The 13-year-old firm has captured the interest of the component industry because of its innovative extreme ultraviolet lithography (EUV) photoresists.
Inpria’s Groundbreaking EUV Work
Based in Corvallis, Oregon, Inpria specializes in developing EUV photoresists. The company began its life in 2007 after it spun off from the University of Oregon. Today, the firm fabricates its products using tin-oxide nanoclusters that are considerably smaller than the materials used in polymer-based resists.
The manufacturer’s unique design process allows it to produce a material with much greater resolution and EUV photon absorption than other traditional components. Inpria’s innovative photoresists provide semiconductor manufacturers with etch selectivity, which simplifies the production process and permits larger fabrication windows.
In recent years, component manufacturers have looked to EUV lithography as a way to produce the next-generation chips affordably and quickly. Original equipment manufacturers (OEMs) want components with increasingly small footprints so they can make sleek electronics that don’t skimp on functionality. EUV provides a way forward as it promises a 20 percent reduction in processing time and a 25 percent increase in output at scale.
Last December, The Burn-In reported on Samsung’s decision to dedicate $116 billion to increase its EUV manufacturing capacity. The corporation launched the project in hopes of dominating the lucrative custom enterprise processor sector.
The leaders of the semiconductor industry have poured money into Inpria due to the quality and utility of its photoresists. The startup’s products allow component makers to optimize EUV chip fabrication. Plus, the firm produces manufacturing material at different levels of industry specified resolution, sensitivity, and linewidth roughness. As such, corporations can easily integrate the company’s resists into their existing semiconductor workflows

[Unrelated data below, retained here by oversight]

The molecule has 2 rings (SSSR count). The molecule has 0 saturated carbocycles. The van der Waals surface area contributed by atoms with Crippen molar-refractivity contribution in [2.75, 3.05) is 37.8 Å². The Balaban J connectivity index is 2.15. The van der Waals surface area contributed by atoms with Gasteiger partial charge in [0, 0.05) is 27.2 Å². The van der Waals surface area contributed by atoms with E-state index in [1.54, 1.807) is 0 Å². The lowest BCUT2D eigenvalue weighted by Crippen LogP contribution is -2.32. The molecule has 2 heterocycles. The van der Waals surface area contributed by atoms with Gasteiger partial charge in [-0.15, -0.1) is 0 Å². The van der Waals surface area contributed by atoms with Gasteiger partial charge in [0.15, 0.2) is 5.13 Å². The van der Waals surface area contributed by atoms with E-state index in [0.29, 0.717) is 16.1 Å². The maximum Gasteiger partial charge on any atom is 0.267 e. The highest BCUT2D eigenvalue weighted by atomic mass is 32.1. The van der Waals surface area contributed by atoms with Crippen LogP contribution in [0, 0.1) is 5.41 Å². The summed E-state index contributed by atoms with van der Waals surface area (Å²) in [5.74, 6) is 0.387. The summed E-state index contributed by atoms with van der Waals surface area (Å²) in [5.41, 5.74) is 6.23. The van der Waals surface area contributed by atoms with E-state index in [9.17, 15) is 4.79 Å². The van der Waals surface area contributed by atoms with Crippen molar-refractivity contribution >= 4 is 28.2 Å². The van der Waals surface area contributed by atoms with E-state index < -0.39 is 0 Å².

Inpria’s Future Plans
Since its founding, Inpria has secured $67.8 million in outside capital. The firm’s investors include JSF Micro, Applied Materials, and TSMC, as well as the aforementioned Samsung and Intel. As the startup stands at the precipice of a revolution in semiconductor manufacturing, its future is very bright. In fact, the company recently launched a new high-volume production facility to meet demand.
Inpria will use its latest cash injection to scale up its operations further and continue its research and development efforts.
Company CEO Andrew Grenville offered a positive outlook in light of his startup’s recent success and long-term prospects.
“We are delighted that our investor base now includes all semiconductor manufacturers worldwide that are currently adopting EUV patterning. This achievement is complemented by the strong participation of photoresist, equipment, and industrial chemical manufacturer investors as well,” said the executive. “We look forward to working with our global partners to deliver a breakthrough EUV photoresist platform to the industry.”
Since its inception, the technology industry has always strived to find ways to supplant existing methodologies with new systems. Inpria and its game-changing photoresists exemplify that ethos.